The sad truth about obscenity

My pal Stu Chait and I did a show at RIT last year that ended with early closure because of my nude figures. I’ve long since moved on, but Rob Curry made a video of the opening and I just got a copy of it.

Despite its abrupt and ignominious end, it was a great show and I hope you enjoy the video.
I’m sorry that I live in a time and place where it’s possible for nudity to offend, especially with so much unschooled dreck passing for art in the academic world. 
Submission, 24X20, by Carol L. Douglas. This is one of the works in our closed-down show. Too bad it was silenced by censorship, because it is certainly ‘relevant’.
We live in oddly bifurcated times. We not only tolerate but glorify the cardinal sins: lust, gluttony, greed, sloth, wrath, envy, and pride. On the other hand, we are leery of serious conversations, we don’t like serious effort, and we insult, vilify and occasionally massacre those with whom we disagree. A god and a morality that’s big enough to command respect ought to be big enough to brush off criticism.

I may never have wanted to read Charlie Hebdo, but I sure as heck think artists ought to be able to say or think what they want without threat of censorship or worse.

Let me know if you’re interested in painting with me in Maine in 2015 or Rochester at any time. Click here for more information on my Maine workshops! Download a brochure here.

Censored. Me. Really.

Shuttered. Closed down. Censored. Moi? Really?
My duo show with Stu Chait, Intersections of Form, Color, Time and Space was closed on July 18 by RIT-NTID’s Dyer Gallery because the nude figure paintings might be offensive to young campus visitors. It seems like just yesterday that I was saying issues of censorship didn’t raise their ugly heads here in Rochester.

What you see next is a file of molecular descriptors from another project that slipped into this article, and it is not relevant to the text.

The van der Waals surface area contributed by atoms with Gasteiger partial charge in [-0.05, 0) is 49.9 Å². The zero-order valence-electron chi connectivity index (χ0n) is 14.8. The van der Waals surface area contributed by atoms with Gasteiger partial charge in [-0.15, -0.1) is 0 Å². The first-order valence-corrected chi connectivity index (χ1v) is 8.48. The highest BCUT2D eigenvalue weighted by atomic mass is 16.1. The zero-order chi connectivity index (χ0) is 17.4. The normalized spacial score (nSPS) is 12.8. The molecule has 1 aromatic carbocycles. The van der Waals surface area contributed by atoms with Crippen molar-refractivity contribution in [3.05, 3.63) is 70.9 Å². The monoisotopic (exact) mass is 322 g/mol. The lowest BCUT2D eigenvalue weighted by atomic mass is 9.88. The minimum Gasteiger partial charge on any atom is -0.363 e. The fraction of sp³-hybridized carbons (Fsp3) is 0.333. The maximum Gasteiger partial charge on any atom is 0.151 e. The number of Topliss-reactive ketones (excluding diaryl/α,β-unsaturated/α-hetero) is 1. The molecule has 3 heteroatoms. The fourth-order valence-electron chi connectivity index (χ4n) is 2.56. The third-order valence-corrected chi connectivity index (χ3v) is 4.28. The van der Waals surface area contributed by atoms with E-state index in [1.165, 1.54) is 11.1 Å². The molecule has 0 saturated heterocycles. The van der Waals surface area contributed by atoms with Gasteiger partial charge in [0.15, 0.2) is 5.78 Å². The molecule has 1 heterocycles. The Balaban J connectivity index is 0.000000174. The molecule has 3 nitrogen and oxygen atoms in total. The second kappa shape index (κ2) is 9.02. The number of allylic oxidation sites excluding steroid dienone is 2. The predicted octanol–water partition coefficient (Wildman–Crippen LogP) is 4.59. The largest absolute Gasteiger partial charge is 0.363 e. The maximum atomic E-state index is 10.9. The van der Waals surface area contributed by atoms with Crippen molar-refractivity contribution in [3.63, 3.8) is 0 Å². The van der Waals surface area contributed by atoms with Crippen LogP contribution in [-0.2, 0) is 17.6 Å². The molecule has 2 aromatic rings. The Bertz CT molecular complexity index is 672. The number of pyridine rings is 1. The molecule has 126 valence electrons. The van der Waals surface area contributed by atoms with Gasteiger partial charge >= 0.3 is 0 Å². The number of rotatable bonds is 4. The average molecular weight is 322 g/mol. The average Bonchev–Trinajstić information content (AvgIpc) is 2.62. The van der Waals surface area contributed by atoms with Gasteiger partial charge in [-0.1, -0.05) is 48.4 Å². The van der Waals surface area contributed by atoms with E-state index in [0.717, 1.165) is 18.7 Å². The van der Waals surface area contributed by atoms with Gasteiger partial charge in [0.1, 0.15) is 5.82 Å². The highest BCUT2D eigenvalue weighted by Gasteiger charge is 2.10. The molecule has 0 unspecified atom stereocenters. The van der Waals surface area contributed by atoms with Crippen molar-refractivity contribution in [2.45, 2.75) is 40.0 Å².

At our first meeting with the gallery, I specifically asked whether nude figure paintings would be a problem. I pointed out that the primary work dealt with difficult themes of how women are marginalized in the 21st century. I am a feminist, and my figure work deals with things like religious submission, bondage, slavery, prostitution, obesity, exploitation, etc.
The Laborer Resting, 36X48, oil on canvas. Available.
These paintings were reviewed, accepted and hung by the gallery with no problems. The opening was well-attended, and there were children present. (For that matter, my son regularly schleps paintings for me, and his biggest complaint is that he’d rather be using his computer.) The show was featured in RIT’s University News  and mentionedin City newspaper. It was not until administrators saw the work that it was deemed unacceptable.
The cynic in me thinks that if I painted coy, sexy Odalisques there would have been no objection to the show. Young people are exposed to sexually-charged but non-intellectual images every day; in fact, this is part of the problem I am painting about.
Meanwhile, kids who go to malls are exposed to images like this on an everyday basis. And this really is obscene, because it uses sex to sell clothing.
If difficult issues of women’s rights can’t be examined in a college gallery, where can they be examined?
I have occasionally pulled individual pieces that were too challenging. Last month I had a show at AVIV Café and Gallery at Bethel Church on East Avenue. The director pulled one work because its depiction of starving Africa frightened children. But since he left the bulk of the work intact, this was no problem.
Aviva Sleeping, 36X24, challenges the notion that an obese woman cannot be a beautiful one.
Of course, I’m in Maine, so Stu Chait and Sandy Quang had to deal with the work of pulling, wrapping and moving around 60 large paintings. And visitors to the show will find the gallery empty. What a pity.

Sorry, folks. My workshop in Belfast, ME is sold out. Message me if you want a spot on my waitlist, or information about next year’s programs. Information is available